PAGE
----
Out Of The Health IT Tar Pit: My Comments on A Robust Health Data Infrastructure

A Robust Health Data Infrastructure is an HHS report addressing why Meaningful Use has, so far, failed to deliver on early promises to dramatically improve healthcare while reducing cost. At its core is a proposed architecture to facilitate more interoperable EHRs and health IT systems. Since I also recently weighed in on why interoperability has eluded us (Pragmatic Interoperability), I thought I’d compare A Robust Health Data Infrastructure to my own views on healthcare workflow and health IT workflow technology.

Here is the proposed architecture for exchange of information.


Figure 1: JASON’s proposed software architecture
for exchange of health information

The report’s authors are collectively referred to as JASON. I’ve not been about to find out what this acronym stands for, but it sounds like JSON (JavaScript Object Notation) a popular lightweight data-interchange Web format.

This architecture is, essentially, a marketecture, a “one page, typically informal depiction of the system’s structure and interactions. It shows the major components, their relationships and has a few well-chosen labels and text boxes that portray the design philosophies embodied in the architecture. A marketecture is an excellent vehicle for facilitating discussion by stakeholders during design, build, review, and of course the sales process. It’s easy to understand and explain, and serves as a starting point for deeper analysis.”

Marketecture is a portmanteau of “marketing” and “architecture”. Besides the above more technical meaning, marketecture is “used by a vendor to place itself in such a way as to promote all their strongest abilities whilst simultaneously masking their weaknesses.” I think it’s fair to say the proposed JASON diagram serves both the purposes of education and marketing, education about what will be necessary to create truly interoperable health IT software systems and marketing its adoption by a variety of healthcare and health IT stakeholders.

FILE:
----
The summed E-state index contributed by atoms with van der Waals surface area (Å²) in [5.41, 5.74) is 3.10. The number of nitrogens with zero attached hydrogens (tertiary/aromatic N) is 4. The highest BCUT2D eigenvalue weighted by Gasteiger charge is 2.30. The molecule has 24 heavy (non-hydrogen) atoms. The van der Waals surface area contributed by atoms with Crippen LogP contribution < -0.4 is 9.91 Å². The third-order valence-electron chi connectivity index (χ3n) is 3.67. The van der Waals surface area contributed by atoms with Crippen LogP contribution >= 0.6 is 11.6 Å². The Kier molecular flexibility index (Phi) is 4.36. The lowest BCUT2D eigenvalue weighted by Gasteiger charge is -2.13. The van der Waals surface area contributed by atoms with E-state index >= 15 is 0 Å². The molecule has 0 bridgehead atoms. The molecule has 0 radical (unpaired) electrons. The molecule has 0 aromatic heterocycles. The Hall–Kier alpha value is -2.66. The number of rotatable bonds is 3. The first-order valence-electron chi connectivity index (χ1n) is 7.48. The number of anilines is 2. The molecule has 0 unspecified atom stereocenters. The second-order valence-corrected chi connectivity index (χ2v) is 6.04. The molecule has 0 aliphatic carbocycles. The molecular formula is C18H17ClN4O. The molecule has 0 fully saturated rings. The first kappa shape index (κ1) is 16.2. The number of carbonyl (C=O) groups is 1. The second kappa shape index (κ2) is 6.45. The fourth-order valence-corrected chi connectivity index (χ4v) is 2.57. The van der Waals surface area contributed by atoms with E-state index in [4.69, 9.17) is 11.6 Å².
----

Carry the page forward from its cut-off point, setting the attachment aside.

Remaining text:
The JASON report prompted me to reread: Out Of The Tar Pit. You’ll see the connection in a moment.

Out Of The Tar Pit is about why software is so difficult. Software is difficult because it is complex, by which the authors mean it is difficult to understand (not the more formal concept of computational complexity). They list reasons — state, control, and code volume — to which I will return.

Why did I think of Out Of The Tar Pit when I read the JASON report? Because software architectures are about managing, attempting to reduce by design, complexity, to get to more understandable and reliable software systems. Divide and conquer: if we can reduce a software system into understandable components, and understand their interactions, we can hope to understand the whole, and make it do what we wish more reliably.

So far, so good. The JASON-suggested software architecture for healthcare information exchange is a valiant effort. It’s only missing one key ingredient: process-aware information systems. Now, the architecture is, indeed, intended to be agnostic about what specific software platforms should be used to implement it. I, however, am not agnostic. I believe, without a doubt, that many of health IT’s problems regarding usability, interoperability, and cost, are due to not using technologies that have been prevalent in other industries for years, in some cases, even decades. These are the workflow technologies, including workflow management systems, business process management, and dynamic and case management systems.

Workflow tech is used by, embedded in, a wide variety of social, mobile, analytics and cloud platforms. From speech recognition and natural language processing systems to “big data” and machine learning workflows, executable process models are helping to manage software complexity, increase understandability and reliability. I might visit some of the boxes of this architecture in a later post: stovepipe legacy systems, UI apps, middleware apps, semantics and language translation, as well as privacy services. However, before I do so we need to review the major sources of software complexity the JASON architecture seeks to tame.